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UN Agencies Reduce Gaza Aid Operations as Fuel Runs Out

UN aid agencies say they have begun to significantly reduce their operations in the Gaza Strip because they have almost exhausted their fuel reserves.

Small quantities of fuel retrieved from existing reserves are being used to maintain the water supply in the south, where hundreds of thousands of people are sheltering from Israeli strikes.

However, they will run out on Thursday.

The agencies say they have reduced their support for overwhelmed hospitals and bakeries feeding the displaced.

“What we are seeing in the Gaza Strip is unprecedented,” Juliette Touma of the UN agency for Palestinian refugees, Unrwa, told the BBC.

“Two million people are being strangled. Gaza is being choked with very, very little assistance that is coming from outside.”

Israel began its bombing campaign in Gaza, cut off electricity and most water, and stopped imports of food, fuel and other goods in retaliation for a cross-border attack by Hamas on 7 October, in which at least 1,400 people were killed and 224 taken hostage.

Gaza’s Hamas-run health ministry says 7,000 people have been killed in the territory since then and that its health system is facing total collapse, with a third of hospitals not functioning and the rest only treating emergency cases.

At least 74 lorries carrying food, water and medical supplies have crossed from Egypt via the Rafah border crossing since Saturday, which Ms Touma called “a drop in the ocean of overwhelming needs”. About 500 lorries were allowed into Gaza every day before the start of the war.

Israel refuses to allow deliveries of fuel because it says it could be used for military purposes by Hamas, which it classes as a terrorist organisation – as do the UK, US and other powers.

But Ms Touma said Unrwa urgently needed fuel if it was to continue to serve as a lifeline for the 629,000 displaced people taking refuge inside its facilities. Most fled homes in the north of Gaza after being told by the Israeli military to leave for their own safety.

“We’re the largest humanitarian organisation and we are on the verge of stopping operations. We are being banned from undertaking the mandate that was entrusted to us by the UN General Assembly. All we’re asking to do is to be able to do our work,” she added.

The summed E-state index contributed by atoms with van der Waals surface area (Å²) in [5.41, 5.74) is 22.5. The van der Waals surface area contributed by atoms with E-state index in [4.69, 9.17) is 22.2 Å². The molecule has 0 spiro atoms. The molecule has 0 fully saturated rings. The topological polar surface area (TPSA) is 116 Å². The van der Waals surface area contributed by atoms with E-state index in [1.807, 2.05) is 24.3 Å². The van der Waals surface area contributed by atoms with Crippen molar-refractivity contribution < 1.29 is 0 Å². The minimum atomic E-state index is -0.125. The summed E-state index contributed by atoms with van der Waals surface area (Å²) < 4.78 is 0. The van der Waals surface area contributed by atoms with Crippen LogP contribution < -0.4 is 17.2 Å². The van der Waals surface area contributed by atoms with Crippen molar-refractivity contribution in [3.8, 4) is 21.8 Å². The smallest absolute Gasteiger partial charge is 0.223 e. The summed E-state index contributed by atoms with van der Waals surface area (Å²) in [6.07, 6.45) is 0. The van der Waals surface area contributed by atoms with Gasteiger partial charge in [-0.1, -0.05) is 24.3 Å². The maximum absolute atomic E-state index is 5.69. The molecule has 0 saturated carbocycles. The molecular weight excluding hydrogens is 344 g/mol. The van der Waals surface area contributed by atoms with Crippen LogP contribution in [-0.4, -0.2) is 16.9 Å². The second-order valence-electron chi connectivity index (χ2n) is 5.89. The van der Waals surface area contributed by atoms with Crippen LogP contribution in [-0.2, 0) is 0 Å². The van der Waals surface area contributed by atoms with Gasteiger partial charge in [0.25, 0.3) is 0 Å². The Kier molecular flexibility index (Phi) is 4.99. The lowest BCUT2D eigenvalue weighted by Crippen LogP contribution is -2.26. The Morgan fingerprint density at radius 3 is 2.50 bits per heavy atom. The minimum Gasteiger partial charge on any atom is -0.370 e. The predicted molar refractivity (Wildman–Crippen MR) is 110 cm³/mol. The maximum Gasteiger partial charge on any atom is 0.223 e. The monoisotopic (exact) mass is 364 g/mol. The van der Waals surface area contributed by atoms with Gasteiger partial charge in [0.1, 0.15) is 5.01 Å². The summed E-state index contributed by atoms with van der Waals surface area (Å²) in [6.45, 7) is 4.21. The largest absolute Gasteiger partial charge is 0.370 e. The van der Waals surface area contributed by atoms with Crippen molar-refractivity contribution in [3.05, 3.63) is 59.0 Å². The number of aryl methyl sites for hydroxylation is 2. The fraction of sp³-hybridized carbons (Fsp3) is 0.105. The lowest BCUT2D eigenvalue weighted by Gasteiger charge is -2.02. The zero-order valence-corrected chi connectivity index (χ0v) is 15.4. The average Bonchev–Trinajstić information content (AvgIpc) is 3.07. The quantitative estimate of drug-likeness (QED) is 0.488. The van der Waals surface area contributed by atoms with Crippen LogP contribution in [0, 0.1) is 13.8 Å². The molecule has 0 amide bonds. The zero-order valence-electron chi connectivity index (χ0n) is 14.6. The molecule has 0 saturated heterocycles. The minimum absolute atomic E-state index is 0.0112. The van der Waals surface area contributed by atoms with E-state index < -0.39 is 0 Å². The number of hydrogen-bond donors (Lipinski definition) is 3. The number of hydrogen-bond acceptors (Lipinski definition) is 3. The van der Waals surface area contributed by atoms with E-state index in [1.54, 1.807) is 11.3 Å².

Dr Abdelkader Hammad, a surgeon at the Royal Liverpool University Hospital in the UK who arrived in Gaza to carry out transplants the day before the war began, is sheltering at a UN facility in the southern city of Rafah.

“The situation on the ground is deteriorating day by day,” he told the BBC.

“People are fighting for the water, for the food, because of the shortages. Whatever they have in the stores is running out now. People are queuing for hours and hours to get some bread from the bakeries which are still working.”

He also expressed alarm about the conditions at the hospitals where he usually performs operations, saying that his colleagues working at them were describing a “medical disaster”.

“Theatres are full of wounded people. They have to make very difficult decisions about who they treat because they cannot cope with the sheer number of [wounded] people coming,” he said. “They are running out of medical equipment. The fuel is running out.”

Israeli military spokesman Lt Col Jonathan Conricus said in a video briefing on X, formerly known as Twitter, that “we don’t want hospitals, or the whole of Gaza, to run out of fuel”.

But he advised Unrwa to ask Hamas to hand over some of the hundreds of thousands of litres of fuel that the military claims is being stored in a dozen tanks near the border with Egypt.

“There is enough for many days for hospitals and water pumps to run,” he added. “Only the priorities are different. Hamas prefers to have all of the fuel for its war-fighting capabilities, leaving civilians without it.”

Asked to comment on the allegation, the UN’s regional humanitarian chief, Lynn Hastings, told the BBC: “We don’t have any information about other fuel being available for Hamas to access.”

“I know that is a concern of the Israelis, and quite rightly. It is something that we are trying to address with the Israelis to be able to bring in enough fuel for the humanitarian operations.”

Ms Hastings warned that without fuel for their back-up generators Gaza’s hospitals would no longer be able to care for about 1,000 patients receiving kidney dialysis treatment, 130 premature babies in incubators, and intensive care patients on ventilators.

Gaza’s water desalinisation and pumping stations would also cease to function, she said.

“There is very, very little clean drinking water available now, which means people are resorting to drinking dirty or salinated water, or both.”

“It also means that the sanitation system is blocked up, because there is no electricity to pump sewage into the sea. We are expecting the streets to have sewage overflow onto them imminently.”

Ms Hastings also complained in a separate statement that the Israeli military was continuing to warn people in Gaza City to evacuate when they had nowhere to go or were unable to move.

“When the evacuation routes are bombed, when people north as well as south are caught up in hostilities, when the essentials for survival are lacking, and when there are no assurances for return, people are left with nothing but impossible choices,” she warned.

In a statement, the Israeli military accused Hamas of using civilians as human shields, and stopping them from evacuating south.

“As we have seen in the past, they use a variety of methods including roadblocks,” it said.

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